Yes, we really have installed and tested fifty different distributions for this issue’s main feature. And yet, it feels like we’ve only scratched the surface. The diversity we found in each distribution is incredible, whether for security, size, design or community support, plus any number of other unique features. Linux is unique. Just look at how many successful distributions they are, all thriving alongside one another. This diversity is a testament to both the ingenuity of the teams responsible and the rights enshrined within the GPL. But more than anything else, it’s the ‘freedom’ found in the licence that has made Linux what it is today – an operating system found in the smallest and largest of devices; underground, underwater, in your hand, in space, at school, at the office – everywhere.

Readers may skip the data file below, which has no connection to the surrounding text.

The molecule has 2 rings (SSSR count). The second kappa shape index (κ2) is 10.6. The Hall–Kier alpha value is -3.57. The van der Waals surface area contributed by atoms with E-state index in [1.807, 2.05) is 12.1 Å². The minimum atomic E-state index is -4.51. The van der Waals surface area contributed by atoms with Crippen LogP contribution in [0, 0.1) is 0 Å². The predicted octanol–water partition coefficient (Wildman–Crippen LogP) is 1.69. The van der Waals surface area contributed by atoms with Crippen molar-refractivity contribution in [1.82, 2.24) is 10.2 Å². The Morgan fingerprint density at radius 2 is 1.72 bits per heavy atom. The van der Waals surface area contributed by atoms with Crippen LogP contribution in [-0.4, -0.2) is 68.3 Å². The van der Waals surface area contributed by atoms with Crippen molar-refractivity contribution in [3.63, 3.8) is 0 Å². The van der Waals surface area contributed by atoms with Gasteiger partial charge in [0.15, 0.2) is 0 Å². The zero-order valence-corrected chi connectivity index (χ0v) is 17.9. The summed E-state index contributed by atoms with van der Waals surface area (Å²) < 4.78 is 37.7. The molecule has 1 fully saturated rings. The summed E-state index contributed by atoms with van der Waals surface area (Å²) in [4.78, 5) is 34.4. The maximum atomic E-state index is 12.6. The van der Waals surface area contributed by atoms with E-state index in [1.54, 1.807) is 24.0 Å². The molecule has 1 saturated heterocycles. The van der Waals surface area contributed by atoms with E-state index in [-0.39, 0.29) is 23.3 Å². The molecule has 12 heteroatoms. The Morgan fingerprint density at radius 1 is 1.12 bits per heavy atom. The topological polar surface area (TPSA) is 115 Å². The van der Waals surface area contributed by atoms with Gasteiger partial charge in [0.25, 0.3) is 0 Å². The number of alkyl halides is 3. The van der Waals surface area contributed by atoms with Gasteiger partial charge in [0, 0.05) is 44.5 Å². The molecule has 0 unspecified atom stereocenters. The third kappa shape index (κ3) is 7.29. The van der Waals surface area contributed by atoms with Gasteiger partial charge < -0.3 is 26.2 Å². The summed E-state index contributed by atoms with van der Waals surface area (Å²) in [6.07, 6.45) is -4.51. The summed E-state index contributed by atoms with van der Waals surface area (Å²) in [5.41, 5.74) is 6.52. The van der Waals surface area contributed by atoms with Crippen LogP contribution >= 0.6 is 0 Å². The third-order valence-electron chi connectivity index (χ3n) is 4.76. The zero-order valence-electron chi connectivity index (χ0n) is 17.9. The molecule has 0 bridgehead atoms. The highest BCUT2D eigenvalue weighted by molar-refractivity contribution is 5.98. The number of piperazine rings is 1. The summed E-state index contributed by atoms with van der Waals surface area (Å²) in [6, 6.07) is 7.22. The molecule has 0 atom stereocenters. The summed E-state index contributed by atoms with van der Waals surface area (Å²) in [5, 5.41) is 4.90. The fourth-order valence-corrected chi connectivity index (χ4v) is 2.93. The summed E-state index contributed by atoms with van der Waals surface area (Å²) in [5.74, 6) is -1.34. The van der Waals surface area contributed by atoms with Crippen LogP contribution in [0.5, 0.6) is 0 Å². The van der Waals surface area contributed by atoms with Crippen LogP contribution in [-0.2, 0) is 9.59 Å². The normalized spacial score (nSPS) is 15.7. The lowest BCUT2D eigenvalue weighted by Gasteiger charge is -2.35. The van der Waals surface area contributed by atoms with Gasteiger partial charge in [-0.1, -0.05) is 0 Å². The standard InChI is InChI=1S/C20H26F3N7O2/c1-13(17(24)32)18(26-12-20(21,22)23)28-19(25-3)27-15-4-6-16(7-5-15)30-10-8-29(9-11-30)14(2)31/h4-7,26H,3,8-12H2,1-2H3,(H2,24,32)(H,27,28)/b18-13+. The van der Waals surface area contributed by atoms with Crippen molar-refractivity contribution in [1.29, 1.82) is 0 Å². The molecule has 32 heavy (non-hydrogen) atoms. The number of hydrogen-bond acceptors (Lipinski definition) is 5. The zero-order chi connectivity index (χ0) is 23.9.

What other area of technology lets you hone your skills on a tiny Raspberry Pi that can be directly applied to virtual machines propagating through the cloud? Or take commands that were first typed into a 1970s UNIX terminal and get the same output, albeit faster, from a modern machine? If we were dealing with a competing operating system, that passage of time, or a change in the scale of hardware, would be used to fund new technological ecosystems and business models. Whether that’s being coerced into upgrading your office suite or needing a different licence because you want to do something else with the operating system; you never own the operating system, you merely license its use on your hardware. This will never happen with open source. Microsoft’s slogan for Windows Server 2012 is ‘Built from the Cloud Up’. It’s easy to say, but Linux is built on much more solid foundations.